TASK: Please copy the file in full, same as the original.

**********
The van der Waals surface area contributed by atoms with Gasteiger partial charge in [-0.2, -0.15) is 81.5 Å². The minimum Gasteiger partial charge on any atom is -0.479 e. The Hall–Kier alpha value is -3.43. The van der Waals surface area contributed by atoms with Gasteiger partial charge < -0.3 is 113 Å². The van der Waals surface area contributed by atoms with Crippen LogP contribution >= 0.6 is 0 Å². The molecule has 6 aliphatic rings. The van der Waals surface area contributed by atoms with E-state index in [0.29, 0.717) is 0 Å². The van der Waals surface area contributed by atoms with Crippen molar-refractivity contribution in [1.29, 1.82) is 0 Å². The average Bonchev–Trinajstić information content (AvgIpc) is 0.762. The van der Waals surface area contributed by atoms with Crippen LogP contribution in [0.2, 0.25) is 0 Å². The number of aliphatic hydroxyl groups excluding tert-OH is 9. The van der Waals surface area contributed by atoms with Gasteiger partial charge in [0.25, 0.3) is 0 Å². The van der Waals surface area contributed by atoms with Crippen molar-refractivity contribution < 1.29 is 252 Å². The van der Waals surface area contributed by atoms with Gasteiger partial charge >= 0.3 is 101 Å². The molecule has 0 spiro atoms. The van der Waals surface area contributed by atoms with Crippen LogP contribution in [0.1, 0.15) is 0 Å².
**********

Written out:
The van der Waals surface area contributed by atoms with Gasteiger partial charge in [-0.2, -0.15) is 81.5 Å². The minimum Gasteiger partial charge on any atom is -0.479 e. The Hall–Kier alpha value is -3.43. The van der Waals surface area contributed by atoms with Gasteiger partial charge < -0.3 is 113 Å². The van der Waals surface area contributed by atoms with Crippen LogP contribution >= 0.6 is 0 Å². The molecule has 6 aliphatic rings. The van der Waals surface area contributed by atoms with E-state index in [0.29, 0.717) is 0 Å². The van der Waals surface area contributed by atoms with Crippen molar-refractivity contribution in [1.29, 1.82) is 0 Å². The average Bonchev–Trinajstić information content (AvgIpc) is 0.762. The van der Waals surface area contributed by atoms with Crippen LogP contribution in [0.2, 0.25) is 0 Å². The number of aliphatic hydroxyl groups excluding tert-OH is 9. The van der Waals surface area contributed by atoms with Gasteiger partial charge in [0.25, 0.3) is 0 Å². The van der Waals surface area contributed by atoms with Crippen molar-refractivity contribution < 1.29 is 252 Å². The van der Waals surface area contributed by atoms with Gasteiger partial charge >= 0.3 is 101 Å². The molecule has 0 spiro atoms. The van der Waals surface area contributed by atoms with Crippen LogP contribution in [0.1, 0.15) is 0 Å².